Estate Planning in the Digital Age— An Overview of Digital Assets
It’s not an understatement to say that in this day and age, everything is at the mercy of a screen. With more and more people living their lives online, this is no longer a debate. We start our days by tapping into our online personas on social media and we share our thoughts with.
In reaction to this, estate planning in Queens and all over the world includes words such as intellectual property, online property, and digital assets. In fact, I have one million coins on Zynga poker.
Jokes aside, there is a rising need for estate planning that also deals with your virtual life. Who will get access to your Facebook account when you’re not around? Here’s an introduction to estate planning in the digital age.
What Counts as Digital Property?
Let’s start by understanding what counts as digital property. For the sake of description, we’ll break it down into your personal digital property, property with monetary value, and your business digital property. We’ll get down and dirty with details soon enough.
In your personal digital property, you can include physical hardware as well. Even though these pieces of equipment are physically present, for all purposes legal, it can be considered digital. Your information can be accessed through these devices, and estate planning covers that possibility. This includes hardware such as your cell phone, your e-watch, electronic readers, camera, music players and other devices. Your personal digital property also includes any information that is online, whether on a server or a cloud or a hard drive.
Next, all your online accounts, everything from email inboxes to social media accounts, are included in this category. The photos and videos you uploaded, your gaming accounts, cloud or storage, and websites or blogs you may be the owner of—it’s all your digital property.
Any domain names you may have bought, intellectual property, copyrights and trademarks, and any code you wrote are all your digital assets.
Another category of digital assets is the kind that generates revenue. Let’s be honest, your Twitter fame is not going to bring in that cash you always thought it would. Unlike that, some digital property can bring in the big money.
The hardware part is pretty obvious. If you sell a mobile phone, even without the data on it, it’s still going to bring in money. The same goes for all your other electronic devices. Besides that, any digital avenue you may have set up could generate revenue for you. This includes websites or blogs, any kind of art you may have uploaded (photos, music, eBooks, poetry or other intellectual property). You may have set up accounts to manage your money or manage your credit, some loyalty reward program, or a domain name that has resale value.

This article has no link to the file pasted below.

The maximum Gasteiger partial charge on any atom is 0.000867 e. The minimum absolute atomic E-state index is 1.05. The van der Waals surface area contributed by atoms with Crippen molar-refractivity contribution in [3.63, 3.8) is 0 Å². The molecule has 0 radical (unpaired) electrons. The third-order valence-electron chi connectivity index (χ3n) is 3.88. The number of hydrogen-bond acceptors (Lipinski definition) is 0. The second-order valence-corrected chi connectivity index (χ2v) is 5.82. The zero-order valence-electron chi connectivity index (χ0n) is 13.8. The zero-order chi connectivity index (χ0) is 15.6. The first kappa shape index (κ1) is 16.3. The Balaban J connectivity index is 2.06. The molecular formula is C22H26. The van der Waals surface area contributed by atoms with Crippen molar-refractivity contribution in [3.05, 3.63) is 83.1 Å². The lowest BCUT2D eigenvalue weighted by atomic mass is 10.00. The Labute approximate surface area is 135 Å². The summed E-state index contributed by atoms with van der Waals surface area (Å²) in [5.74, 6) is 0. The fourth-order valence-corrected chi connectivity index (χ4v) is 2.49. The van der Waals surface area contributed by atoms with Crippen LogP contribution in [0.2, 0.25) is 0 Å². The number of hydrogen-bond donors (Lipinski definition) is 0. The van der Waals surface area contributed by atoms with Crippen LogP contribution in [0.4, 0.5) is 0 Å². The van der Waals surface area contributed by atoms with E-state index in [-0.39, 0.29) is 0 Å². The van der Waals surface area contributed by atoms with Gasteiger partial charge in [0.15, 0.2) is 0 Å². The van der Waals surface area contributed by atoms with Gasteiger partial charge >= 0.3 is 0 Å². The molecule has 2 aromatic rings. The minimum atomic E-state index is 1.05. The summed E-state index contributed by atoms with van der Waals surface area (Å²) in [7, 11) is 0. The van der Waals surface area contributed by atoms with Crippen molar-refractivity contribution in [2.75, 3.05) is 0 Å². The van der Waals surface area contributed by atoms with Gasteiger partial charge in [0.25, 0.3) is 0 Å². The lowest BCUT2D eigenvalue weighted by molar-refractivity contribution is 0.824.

Another category of digital assets is your business-related property online. This would include anything that has your business’s name as the owner. Digital properties, online accounts, online stores or those on eBay, Etsy, or Amazon—all of these, if registered under the name of your LLC, are digital business properties. You could also include newsletters, mailing lists, or any client information and history in these assets if you so wish.
E-Information and Data
You may be wondering, with all this talk about intellectual property, what is it? Well, any information that you store on a digital platform counts. It can be in the form of words or pictures or images, they could be enclosed in emails or direct messages—if it is online and you put it there, it is your intellectual and digital property. It doesn’t have to be sensitive information like legal or medical documents, it can be any information stored by you on a web server.
What Happens to My Online Accounts?
When you create an account on a forum, they ask you for all sorts of personal information. But that’s not the only problem. If we update them regularly, our social media accounts have tons of information about us. All this info, including our passwords and email addresses, belongs solely to us. Your Facebook page, Twitter Account, and every image you posted on Pinterest counts as your digital property.
Many websites have their own policies about who gets access to an account one the original user has passed away. But the law is quickly catching up with the times and asserting its authority. A few years ago, 39 states signed a reform that allowed people to specify in their will whether the executor of their estate is allowed to access their digital profiles when they pass away.
So what happens to your social media accounts when you are no longer alive? This is why you need a good estate planning attorney in Queens to sort it out!